Mambéty laughs at frivolity, showing how the young couple fantasizes about power and recognition, in a key scene where they both parade in a car, adopting an extravagant personality and being praised by the neighborhood that previously used to hate them. “Touki Bouki” exposes the clash of two contradictory cultures that, when merged, cause the division of the members of a society, between those who value their own and those who desire what is foreign.

This film is a hybrid between African traditions and Nouvelle Vague. The free and associative editing incorporates a cyclical vision that breaks with linear narrative. The director claims to be a griot (an old African poet who tells stories) but is also strongly influenced by Godard, in the pictorial of color and sound dissonance. Seagulls and the sea collide with the ironic soundtrack with the song “Paris, Paris.”

Poetic and political, “Touki Bouki” shows us the misfortune of thousands of young Africans who seek luck in Europe, but only find mistreatment and death.


3. The Children of the Stork (1999, Tony Gatlif)

Otto, an unemployed young man who sells newspapers, and Louna, a crazy and exploited hairdresser, both tired of having no hope in future, join to hit the road next to Ali, an intellectual boy who escapes from his family’s attempts to hide their Muslim roots.

Paris is polluted and starved, but this anarchic trio rebels against capitalist society by stealing cars and burning whatever they cross. On the way they will find a stork with an injured wing who will ask them for help to cross the border with Germany. The stork, being a migratory bird, works as a metaphor for the problem of immigration and borders.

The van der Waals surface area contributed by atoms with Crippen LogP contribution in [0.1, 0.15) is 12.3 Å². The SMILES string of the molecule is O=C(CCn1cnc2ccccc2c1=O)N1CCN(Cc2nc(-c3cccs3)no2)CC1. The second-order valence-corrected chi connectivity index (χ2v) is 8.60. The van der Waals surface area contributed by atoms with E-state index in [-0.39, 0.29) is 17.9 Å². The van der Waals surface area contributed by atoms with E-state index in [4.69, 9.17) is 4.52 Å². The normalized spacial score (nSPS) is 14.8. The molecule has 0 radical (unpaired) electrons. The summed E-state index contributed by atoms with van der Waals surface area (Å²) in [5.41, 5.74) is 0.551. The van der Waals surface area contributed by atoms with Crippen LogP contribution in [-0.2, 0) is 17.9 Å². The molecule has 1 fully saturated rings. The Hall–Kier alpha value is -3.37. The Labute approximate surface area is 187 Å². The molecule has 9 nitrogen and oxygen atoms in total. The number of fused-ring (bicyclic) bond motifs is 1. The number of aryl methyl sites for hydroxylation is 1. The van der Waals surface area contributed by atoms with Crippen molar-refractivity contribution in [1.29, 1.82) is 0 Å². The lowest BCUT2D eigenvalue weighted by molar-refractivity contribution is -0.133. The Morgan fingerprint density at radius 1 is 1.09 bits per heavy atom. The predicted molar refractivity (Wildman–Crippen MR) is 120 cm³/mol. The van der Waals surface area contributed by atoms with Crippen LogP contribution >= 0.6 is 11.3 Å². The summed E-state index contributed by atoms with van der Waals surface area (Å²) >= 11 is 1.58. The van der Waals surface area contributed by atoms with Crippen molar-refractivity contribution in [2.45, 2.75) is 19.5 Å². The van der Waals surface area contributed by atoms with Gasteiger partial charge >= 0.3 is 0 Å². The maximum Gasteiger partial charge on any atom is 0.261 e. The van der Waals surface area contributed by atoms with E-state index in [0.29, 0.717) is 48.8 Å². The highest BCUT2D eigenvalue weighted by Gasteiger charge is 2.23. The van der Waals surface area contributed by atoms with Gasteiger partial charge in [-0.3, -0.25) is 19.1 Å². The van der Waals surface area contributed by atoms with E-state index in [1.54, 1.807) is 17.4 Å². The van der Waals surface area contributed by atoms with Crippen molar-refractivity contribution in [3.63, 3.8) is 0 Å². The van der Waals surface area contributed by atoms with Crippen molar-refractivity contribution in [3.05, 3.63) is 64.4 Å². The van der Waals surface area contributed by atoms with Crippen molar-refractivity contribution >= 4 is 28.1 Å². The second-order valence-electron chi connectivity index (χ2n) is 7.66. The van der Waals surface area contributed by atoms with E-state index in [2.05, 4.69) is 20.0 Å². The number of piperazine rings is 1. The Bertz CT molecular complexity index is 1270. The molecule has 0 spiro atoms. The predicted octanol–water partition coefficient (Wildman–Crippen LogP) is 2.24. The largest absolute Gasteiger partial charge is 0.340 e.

Gatlif took a risk with this eccentric road movie where the narrator laughs at the characters, with sharp jump cuts, ellipsis, and sound collages, reminding us of Godard’s innovations in the ‘60s. Far away from his gypsy theme, this journey of mischief is perhaps the strangest thing in Gatlif’s cinema, but his usual characters remain: nomads who have nothing to lose but their chains.

Otto, Louna and Ali are like storks, free birds that will always be foreigners because they don’t care about conventionalist existence. And they have no other home than a nest in the roof.


4. Walkabout (1971, Nicolas Roeg)


From the bricks of a facade to a desert, from citizens locked to fulfill an established role to the messy stones of a vast open ground, we are in front of a clear confrontation between white civilization and barbarism.

Two children are abandoned in the desert. Without water and food, they must survive in the Australian outback. Their null notion of survival doesn’t allow them to find a way out. It’s an aboriginal teenager who, in the middle of a ‘walkabout’, will save them. But they can’t communicate through language nor can they understand themselves by their opposite conceptions of life. Meanwhile, as the aboriginal child hunts to feed them, they insist on clinging to their occidental values.

Making a parallel editing through images of animals free in their wilderness and indiscriminate hunting, there are two cultures that meet. One that is interested in survival and the other only in commerce.

John Barry’s heavenly and exotic soundtrack joined to panoramic and detailed shots converge on this disorienting pilgrimage through the strange fauna of the Australian outback, where the cyclical spirit of nature feeds on death to sprout again and again.


5. Wild at Heart (1990, David Lynch)

Sailor and Lula must face the adversities of their love, being stalked by a controlling mother and perverted characters. Although this young couple embodies the archetype of misfits and rebels, Lynch breaks with the tradition of American road movies, adding surrealism. With unconventional editing that breaks linearity through flashbacks, parallels, and narrative ellipsis, Lynch offers us this twisted and modern ode of “The Wizard of Oz,” which looks more like a nightmare playing between the childish and sordid.